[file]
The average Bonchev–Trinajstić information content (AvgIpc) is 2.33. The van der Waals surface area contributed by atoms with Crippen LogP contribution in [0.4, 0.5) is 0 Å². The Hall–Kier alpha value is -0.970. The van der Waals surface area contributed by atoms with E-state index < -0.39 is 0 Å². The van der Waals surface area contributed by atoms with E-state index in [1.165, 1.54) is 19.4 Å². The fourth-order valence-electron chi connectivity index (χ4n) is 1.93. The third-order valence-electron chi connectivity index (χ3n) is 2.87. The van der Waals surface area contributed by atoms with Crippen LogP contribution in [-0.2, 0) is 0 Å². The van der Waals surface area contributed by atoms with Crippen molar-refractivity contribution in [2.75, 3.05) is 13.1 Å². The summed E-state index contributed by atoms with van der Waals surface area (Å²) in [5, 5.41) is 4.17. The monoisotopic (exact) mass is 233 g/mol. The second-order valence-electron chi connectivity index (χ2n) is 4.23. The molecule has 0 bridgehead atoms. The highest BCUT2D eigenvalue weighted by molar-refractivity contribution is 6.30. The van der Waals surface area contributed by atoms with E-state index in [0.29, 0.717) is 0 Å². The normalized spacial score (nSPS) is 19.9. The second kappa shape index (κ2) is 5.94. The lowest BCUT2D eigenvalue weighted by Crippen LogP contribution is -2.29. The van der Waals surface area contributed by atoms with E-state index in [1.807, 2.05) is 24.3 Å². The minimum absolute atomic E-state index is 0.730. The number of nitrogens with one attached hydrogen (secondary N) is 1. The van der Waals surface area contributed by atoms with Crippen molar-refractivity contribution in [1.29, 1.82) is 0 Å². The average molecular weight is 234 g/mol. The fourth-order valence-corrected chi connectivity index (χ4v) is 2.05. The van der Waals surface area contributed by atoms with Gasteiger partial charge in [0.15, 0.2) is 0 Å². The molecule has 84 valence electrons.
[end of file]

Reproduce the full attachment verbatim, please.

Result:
The average Bonchev–Trinajstić information content (AvgIpc) is 2.33. The van der Waals surface area contributed by atoms with Crippen LogP contribution in [0.4, 0.5) is 0 Å². The Hall–Kier alpha value is -0.970. The van der Waals surface area contributed by atoms with E-state index < -0.39 is 0 Å². The van der Waals surface area contributed by atoms with E-state index in [1.165, 1.54) is 19.4 Å². The fourth-order valence-electron chi connectivity index (χ4n) is 1.93. The third-order valence-electron chi connectivity index (χ3n) is 2.87. The van der Waals surface area contributed by atoms with Crippen LogP contribution in [-0.2, 0) is 0 Å². The van der Waals surface area contributed by atoms with Crippen molar-refractivity contribution in [2.75, 3.05) is 13.1 Å². The summed E-state index contributed by atoms with van der Waals surface area (Å²) in [5, 5.41) is 4.17. The monoisotopic (exact) mass is 233 g/mol. The second-order valence-electron chi connectivity index (χ2n) is 4.23. The molecule has 0 bridgehead atoms. The highest BCUT2D eigenvalue weighted by molar-refractivity contribution is 6.30. The van der Waals surface area contributed by atoms with E-state index in [0.29, 0.717) is 0 Å². The normalized spacial score (nSPS) is 19.9. The second kappa shape index (κ2) is 5.94. The lowest BCUT2D eigenvalue weighted by Crippen LogP contribution is -2.29. The van der Waals surface area contributed by atoms with E-state index in [1.807, 2.05) is 24.3 Å². The minimum absolute atomic E-state index is 0.730. The number of nitrogens with one attached hydrogen (secondary N) is 1. The van der Waals surface area contributed by atoms with Crippen molar-refractivity contribution in [1.29, 1.82) is 0 Å². The average molecular weight is 234 g/mol. The fourth-order valence-corrected chi connectivity index (χ4v) is 2.05. The van der Waals surface area contributed by atoms with Gasteiger partial charge in [0.15, 0.2) is 0 Å². The molecule has 84 valence electrons.